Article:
“Everyone wants to get better but the standards are so high that you’re just pushing yourself so hard to match everyone. I feel like my development has gone a little bit further this year just being in that hub, and my fitness has grown heaps. It’s been really good this year and I’m enjoying it so far.”

You had a good group in that 2018 Under 16 squad who have come with you all the way to your Under 18 year, who are some of the boys you like to feed off and are familiar with?

“Probably Luke Edwards and Riley Thilthorpe. They’re very senior boys; Riley’s playing League at the moment and knows what he’s talking about, Luke plays a similar role to me – we play inside mid and can go down to half-back.

“I’m getting to learn off him and watch what he does as well, they’re probably the main two I try to watch, see what standards they bring and try to follow them in training.”


LIFE IN LOCKDOWN

Have you been able to keep in touch with the academy during lockdown?

“Yes. We’ve got a page where we can report what we do. With all this lockdown and footy being away we’ve had to post on there what we’ve been doing over the break; so what our gym workouts are, our conditioning workouts.

“(Under 18 Coach) Tony Bamford got us to cook dinner for the family and clean up, so everyone had to cook for their families and post it on there. We’ve got a group chat and we all stay pretty close with each other, and with the group chat it drives you to do your work instead of being left behind. It’s (helping to) keep in touch and get you motivated to keep doing your fitness and gym work so it’s been really good.”

What’d you cook for the family?

“I cooked burrito bowls.”

Nice, healthy?

“Yep.”

Some of the other states have been given tasks like picking out a player to base your game around, have you been given similar activities?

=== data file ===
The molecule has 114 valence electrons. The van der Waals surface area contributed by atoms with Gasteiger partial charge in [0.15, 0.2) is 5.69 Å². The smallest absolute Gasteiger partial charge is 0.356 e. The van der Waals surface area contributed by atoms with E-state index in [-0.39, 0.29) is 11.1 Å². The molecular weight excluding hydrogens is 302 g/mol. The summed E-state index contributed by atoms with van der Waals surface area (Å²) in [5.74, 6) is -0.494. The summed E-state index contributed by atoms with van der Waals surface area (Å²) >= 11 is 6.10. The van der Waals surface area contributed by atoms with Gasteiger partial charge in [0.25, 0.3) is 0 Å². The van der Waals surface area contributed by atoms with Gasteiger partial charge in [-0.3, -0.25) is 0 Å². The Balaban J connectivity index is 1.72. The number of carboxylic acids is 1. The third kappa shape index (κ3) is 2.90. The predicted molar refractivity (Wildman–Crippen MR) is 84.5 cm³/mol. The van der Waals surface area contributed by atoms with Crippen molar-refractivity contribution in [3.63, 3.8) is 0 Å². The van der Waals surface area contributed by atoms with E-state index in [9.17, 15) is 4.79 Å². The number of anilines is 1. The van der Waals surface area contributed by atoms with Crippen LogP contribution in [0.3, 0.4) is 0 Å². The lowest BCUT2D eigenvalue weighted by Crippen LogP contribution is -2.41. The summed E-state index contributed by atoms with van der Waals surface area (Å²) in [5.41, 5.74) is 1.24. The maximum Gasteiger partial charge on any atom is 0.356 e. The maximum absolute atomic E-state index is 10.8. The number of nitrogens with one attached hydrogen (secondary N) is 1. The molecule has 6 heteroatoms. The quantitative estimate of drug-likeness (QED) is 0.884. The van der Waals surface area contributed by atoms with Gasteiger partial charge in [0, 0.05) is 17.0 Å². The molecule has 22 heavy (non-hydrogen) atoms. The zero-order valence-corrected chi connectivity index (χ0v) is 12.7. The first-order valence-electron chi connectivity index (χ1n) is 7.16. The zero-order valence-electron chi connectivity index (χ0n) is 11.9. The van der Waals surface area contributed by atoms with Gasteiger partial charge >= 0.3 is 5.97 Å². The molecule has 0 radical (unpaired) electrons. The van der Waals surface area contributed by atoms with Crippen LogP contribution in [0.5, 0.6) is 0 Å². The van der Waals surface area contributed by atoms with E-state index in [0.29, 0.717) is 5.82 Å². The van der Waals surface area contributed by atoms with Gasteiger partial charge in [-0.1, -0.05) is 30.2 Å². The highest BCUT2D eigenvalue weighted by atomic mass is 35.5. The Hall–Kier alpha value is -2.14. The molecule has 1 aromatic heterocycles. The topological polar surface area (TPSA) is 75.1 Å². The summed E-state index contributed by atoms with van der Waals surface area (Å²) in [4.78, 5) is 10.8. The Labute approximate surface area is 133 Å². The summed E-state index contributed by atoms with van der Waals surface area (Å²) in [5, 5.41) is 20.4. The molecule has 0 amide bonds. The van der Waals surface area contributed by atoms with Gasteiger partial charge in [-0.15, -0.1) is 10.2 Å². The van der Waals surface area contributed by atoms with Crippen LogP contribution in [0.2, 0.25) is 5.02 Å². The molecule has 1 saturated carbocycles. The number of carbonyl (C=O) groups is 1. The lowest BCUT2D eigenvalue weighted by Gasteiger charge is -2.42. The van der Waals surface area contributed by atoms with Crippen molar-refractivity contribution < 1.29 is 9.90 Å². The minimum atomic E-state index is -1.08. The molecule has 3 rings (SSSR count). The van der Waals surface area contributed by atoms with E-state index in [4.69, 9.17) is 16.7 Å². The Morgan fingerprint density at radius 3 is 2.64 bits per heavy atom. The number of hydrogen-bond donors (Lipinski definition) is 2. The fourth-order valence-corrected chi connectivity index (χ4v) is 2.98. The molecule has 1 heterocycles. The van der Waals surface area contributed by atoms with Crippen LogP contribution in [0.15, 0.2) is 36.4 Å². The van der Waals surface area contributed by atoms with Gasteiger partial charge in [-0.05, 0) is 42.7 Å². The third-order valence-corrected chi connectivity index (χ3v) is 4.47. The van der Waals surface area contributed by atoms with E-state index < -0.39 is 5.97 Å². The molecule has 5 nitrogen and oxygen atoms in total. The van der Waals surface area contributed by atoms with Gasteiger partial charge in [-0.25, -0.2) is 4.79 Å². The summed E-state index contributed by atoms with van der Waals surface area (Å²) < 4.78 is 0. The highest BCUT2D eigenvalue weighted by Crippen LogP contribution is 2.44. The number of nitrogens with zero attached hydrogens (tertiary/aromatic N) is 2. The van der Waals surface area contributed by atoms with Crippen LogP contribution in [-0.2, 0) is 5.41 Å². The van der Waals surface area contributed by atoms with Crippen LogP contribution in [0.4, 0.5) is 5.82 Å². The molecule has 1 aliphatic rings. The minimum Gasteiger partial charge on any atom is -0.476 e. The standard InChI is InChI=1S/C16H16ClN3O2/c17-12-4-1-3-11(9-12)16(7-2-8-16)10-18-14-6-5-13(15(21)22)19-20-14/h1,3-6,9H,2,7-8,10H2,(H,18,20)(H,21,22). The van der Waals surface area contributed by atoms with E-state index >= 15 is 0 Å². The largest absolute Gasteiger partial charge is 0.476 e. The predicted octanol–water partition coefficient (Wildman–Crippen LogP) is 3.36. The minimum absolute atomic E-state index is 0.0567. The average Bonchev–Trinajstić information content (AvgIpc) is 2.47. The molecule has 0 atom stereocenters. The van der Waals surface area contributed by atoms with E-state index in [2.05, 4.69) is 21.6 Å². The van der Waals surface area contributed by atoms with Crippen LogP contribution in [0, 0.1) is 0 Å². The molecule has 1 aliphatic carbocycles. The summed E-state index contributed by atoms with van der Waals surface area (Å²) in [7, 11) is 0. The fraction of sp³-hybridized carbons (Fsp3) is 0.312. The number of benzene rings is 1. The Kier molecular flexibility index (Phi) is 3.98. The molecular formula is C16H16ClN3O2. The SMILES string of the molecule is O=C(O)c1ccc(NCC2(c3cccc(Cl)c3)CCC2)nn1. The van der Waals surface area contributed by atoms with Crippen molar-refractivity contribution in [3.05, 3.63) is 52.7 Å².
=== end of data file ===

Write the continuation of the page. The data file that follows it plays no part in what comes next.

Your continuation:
“We’ve done them. We’ve also had to (answer) ‘If we had to quarantine for two weeks, who would we quarantine with?’ – a coach and two players. We’ve had to base our game on AFL players and say why and all that sort of stuff.

“There’s always little activities that the coaches put in place so you’re not bored and you’re not forgetting about stuff so it’s good.”

How have you gone about keeping fit during lockdown, do you have a home gym?

“I’ve got a home gym in my lounge room. Funnily enough, my next door neighbour has a bench with a bench press, leg press and everything. We’ve borrowed it for the minute so he’s been really helpful with that.

“And just going for runs, I’m still keeping fit and keeping busy, if I’m bored I’ll just go into the gym and just do little things to keep my mind off other things.”


THE GAME OF NICK KRAEMER

Who have you chosen as the player you want to base your game on?

“I chose Josh Kennedy from Sydney. I feel like he’s a real inside mid which I play like at the minute. He’s a contested player, he gets his hands on the ball first and gives it out to the speedsters so I feel like that’s what I’m doing. I watch what he does, where he runs, and that sort of stuff.”

You’ve got the clearance game down pat, what are some of the things you see as your strengths at the moment?

“I’d probably say clean hands and I defend pretty well. I’m clean at ground level and I’m more of a defensive player than attacking. I feel like basketball has helped with that and defending people through basketball has got my one-on-one defence down pat and working really well. Those two are probably my biggest strengths.”

In terms of improvements, is getting generally fitter the main area?

“Yes, endurance and speed would be the two main weaknesses that I’ve been working on, growing up and getting feedback from coaches. I’ve got a sprint coach at the minute that I work with and I’m trying to work on that acceleration, the 0-5 metre sprint.